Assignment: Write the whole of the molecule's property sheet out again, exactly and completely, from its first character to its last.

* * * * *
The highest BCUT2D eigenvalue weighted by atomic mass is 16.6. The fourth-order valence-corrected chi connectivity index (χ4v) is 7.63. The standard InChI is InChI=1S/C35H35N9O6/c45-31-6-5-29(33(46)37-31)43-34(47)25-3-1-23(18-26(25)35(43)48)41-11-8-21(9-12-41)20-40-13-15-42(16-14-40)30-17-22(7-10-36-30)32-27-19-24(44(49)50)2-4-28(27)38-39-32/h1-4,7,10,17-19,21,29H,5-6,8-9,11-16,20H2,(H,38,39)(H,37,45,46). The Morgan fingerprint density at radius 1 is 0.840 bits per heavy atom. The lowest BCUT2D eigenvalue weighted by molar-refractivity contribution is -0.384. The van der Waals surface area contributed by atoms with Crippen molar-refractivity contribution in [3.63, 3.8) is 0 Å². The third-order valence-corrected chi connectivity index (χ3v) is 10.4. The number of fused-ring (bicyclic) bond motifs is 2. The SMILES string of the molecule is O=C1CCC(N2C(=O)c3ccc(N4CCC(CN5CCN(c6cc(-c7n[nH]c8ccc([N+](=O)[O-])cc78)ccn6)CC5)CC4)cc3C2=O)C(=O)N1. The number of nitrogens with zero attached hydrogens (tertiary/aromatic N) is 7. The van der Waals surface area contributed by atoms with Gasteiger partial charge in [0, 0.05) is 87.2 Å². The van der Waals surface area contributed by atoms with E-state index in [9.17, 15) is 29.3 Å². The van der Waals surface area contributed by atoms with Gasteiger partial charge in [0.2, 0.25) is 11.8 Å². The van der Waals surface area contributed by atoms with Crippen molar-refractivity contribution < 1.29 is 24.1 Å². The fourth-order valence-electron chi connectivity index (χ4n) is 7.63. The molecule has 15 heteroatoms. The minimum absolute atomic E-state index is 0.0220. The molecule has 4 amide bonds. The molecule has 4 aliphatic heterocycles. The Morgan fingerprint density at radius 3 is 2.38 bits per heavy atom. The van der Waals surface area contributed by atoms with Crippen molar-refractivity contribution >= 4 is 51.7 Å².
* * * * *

The highest BCUT2D eigenvalue weighted by atomic mass is 16.6. The fourth-order valence-corrected chi connectivity index (χ4v) is 7.63. The standard InChI is InChI=1S/C35H35N9O6/c45-31-6-5-29(33(46)37-31)43-34(47)25-3-1-23(18-26(25)35(43)48)41-11-8-21(9-12-41)20-40-13-15-42(16-14-40)30-17-22(7-10-36-30)32-27-19-24(44(49)50)2-4-28(27)38-39-32/h1-4,7,10,17-19,21,29H,5-6,8-9,11-16,20H2,(H,38,39)(H,37,45,46). The Morgan fingerprint density at radius 1 is 0.840 bits per heavy atom. The lowest BCUT2D eigenvalue weighted by molar-refractivity contribution is -0.384. The van der Waals surface area contributed by atoms with Crippen molar-refractivity contribution in [3.63, 3.8) is 0 Å². The third-order valence-corrected chi connectivity index (χ3v) is 10.4. The number of fused-ring (bicyclic) bond motifs is 2. The SMILES string of the molecule is O=C1CCC(N2C(=O)c3ccc(N4CCC(CN5CCN(c6cc(-c7n[nH]c8ccc([N+](=O)[O-])cc78)ccn6)CC5)CC4)cc3C2=O)C(=O)N1. The number of nitrogens with zero attached hydrogens (tertiary/aromatic N) is 7. The van der Waals surface area contributed by atoms with Gasteiger partial charge in [0, 0.05) is 87.2 Å². The van der Waals surface area contributed by atoms with E-state index in [9.17, 15) is 29.3 Å². The van der Waals surface area contributed by atoms with Gasteiger partial charge in [0.2, 0.25) is 11.8 Å². The van der Waals surface area contributed by atoms with Crippen molar-refractivity contribution < 1.29 is 24.1 Å². The fourth-order valence-electron chi connectivity index (χ4n) is 7.63. The molecule has 15 heteroatoms. The minimum absolute atomic E-state index is 0.0220. The molecule has 4 amide bonds. The molecule has 4 aliphatic heterocycles. The Morgan fingerprint density at radius 3 is 2.38 bits per heavy atom. The van der Waals surface area contributed by atoms with Crippen molar-refractivity contribution >= 4 is 51.7 Å².